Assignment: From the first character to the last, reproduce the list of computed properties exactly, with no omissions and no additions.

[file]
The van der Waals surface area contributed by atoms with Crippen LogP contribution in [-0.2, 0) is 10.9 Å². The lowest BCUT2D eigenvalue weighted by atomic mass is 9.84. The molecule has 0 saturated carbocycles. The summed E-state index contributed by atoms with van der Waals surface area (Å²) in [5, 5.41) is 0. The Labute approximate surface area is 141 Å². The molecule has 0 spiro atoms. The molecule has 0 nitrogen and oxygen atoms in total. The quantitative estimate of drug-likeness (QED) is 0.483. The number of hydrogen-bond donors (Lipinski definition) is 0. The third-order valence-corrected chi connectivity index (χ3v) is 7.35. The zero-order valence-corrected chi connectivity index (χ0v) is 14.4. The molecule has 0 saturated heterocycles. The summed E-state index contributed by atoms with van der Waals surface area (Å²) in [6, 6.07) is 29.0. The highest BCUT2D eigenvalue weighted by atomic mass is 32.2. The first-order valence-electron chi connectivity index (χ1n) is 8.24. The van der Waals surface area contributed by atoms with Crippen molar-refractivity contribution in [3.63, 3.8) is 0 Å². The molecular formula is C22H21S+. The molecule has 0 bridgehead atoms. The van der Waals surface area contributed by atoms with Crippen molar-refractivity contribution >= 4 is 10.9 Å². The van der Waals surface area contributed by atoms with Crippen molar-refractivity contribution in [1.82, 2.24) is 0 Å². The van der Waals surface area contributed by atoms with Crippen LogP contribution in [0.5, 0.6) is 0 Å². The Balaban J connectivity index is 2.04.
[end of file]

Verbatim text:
The van der Waals surface area contributed by atoms with Crippen LogP contribution in [-0.2, 0) is 10.9 Å². The lowest BCUT2D eigenvalue weighted by atomic mass is 9.84. The molecule has 0 saturated carbocycles. The summed E-state index contributed by atoms with van der Waals surface area (Å²) in [5, 5.41) is 0. The Labute approximate surface area is 141 Å². The molecule has 0 spiro atoms. The molecule has 0 nitrogen and oxygen atoms in total. The quantitative estimate of drug-likeness (QED) is 0.483. The number of hydrogen-bond donors (Lipinski definition) is 0. The third-order valence-corrected chi connectivity index (χ3v) is 7.35. The zero-order valence-corrected chi connectivity index (χ0v) is 14.4. The molecule has 0 saturated heterocycles. The summed E-state index contributed by atoms with van der Waals surface area (Å²) in [6, 6.07) is 29.0. The highest BCUT2D eigenvalue weighted by atomic mass is 32.2. The first-order valence-electron chi connectivity index (χ1n) is 8.24. The van der Waals surface area contributed by atoms with Crippen molar-refractivity contribution in [3.63, 3.8) is 0 Å². The molecular formula is C22H21S+. The molecule has 0 bridgehead atoms. The van der Waals surface area contributed by atoms with Crippen molar-refractivity contribution >= 4 is 10.9 Å². The van der Waals surface area contributed by atoms with Crippen molar-refractivity contribution in [1.82, 2.24) is 0 Å². The van der Waals surface area contributed by atoms with Crippen LogP contribution in [0.5, 0.6) is 0 Å². The Balaban J connectivity index is 2.04.